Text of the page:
Amongst the vast red bleakness of hellish Saharan Africa, the grey architectural wonders of Barcelona and the lush greens of London, Antonioni’s trademark visual mastery of exploring man’s emotional relationship to his environment expands to a global scale in The Passenger. In the director’s final flirtation with Hollywood, Jack Nicholson drops all vestiges of his “ultimate movie star” persona, losing himself completely in a perfectly rendered feature-length slo-mo scream of despair, as he bounces from country to country, acquiring the beautiful Maria Schneider (Last Tango In Paris) as an erstwhile companion along the way to his impeccably-photographed oblivion. Reducing suspense to a minimum, Antonioni has crafted a curious and satisfying take on the “international political thriller”, transforming a typical genre exercise into a subdued, sublime travelogue of existential crisis.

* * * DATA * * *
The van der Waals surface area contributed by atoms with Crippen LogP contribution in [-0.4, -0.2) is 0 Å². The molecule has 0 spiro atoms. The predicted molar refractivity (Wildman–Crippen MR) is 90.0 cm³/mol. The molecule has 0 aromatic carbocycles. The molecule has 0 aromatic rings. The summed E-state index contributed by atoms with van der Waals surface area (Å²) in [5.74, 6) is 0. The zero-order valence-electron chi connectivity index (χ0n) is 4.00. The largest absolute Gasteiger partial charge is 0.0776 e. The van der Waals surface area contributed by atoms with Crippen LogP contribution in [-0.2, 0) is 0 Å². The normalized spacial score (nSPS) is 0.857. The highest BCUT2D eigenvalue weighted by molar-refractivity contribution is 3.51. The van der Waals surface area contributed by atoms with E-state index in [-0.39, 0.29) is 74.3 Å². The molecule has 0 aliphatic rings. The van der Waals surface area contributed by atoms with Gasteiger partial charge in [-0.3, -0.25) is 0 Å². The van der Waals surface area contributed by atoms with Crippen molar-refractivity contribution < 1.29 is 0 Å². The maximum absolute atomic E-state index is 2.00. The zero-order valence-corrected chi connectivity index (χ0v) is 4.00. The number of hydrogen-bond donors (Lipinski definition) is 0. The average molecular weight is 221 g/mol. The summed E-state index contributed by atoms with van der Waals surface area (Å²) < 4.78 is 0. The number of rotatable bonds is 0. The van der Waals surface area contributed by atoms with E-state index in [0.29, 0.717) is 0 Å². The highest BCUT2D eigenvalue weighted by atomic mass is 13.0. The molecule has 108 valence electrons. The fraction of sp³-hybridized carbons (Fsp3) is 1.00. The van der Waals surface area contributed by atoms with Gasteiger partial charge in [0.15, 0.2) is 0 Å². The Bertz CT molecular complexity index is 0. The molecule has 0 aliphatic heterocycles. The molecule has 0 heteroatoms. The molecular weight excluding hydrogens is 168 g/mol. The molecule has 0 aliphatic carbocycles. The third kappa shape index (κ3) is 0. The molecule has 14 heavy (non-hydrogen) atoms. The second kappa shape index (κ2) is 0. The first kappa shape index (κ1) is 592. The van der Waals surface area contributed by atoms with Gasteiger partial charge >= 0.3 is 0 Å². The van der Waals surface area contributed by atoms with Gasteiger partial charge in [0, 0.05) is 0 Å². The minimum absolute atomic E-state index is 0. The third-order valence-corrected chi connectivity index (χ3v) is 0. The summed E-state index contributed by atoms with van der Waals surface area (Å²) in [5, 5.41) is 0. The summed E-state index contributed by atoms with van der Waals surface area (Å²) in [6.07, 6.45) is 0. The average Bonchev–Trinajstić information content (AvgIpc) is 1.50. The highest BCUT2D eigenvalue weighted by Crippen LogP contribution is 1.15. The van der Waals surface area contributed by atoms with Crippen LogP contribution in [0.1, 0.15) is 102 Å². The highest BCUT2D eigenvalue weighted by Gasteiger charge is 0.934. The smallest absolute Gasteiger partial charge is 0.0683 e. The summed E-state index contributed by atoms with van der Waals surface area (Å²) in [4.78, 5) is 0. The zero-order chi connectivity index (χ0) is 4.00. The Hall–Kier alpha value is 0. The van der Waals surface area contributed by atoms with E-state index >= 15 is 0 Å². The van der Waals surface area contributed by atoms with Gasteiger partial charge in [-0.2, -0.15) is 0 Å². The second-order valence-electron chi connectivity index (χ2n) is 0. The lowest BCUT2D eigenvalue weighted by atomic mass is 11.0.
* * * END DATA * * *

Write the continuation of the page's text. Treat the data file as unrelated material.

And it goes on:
Dir. Michelangelo Antonioni, 1975, 35mm, 126 min.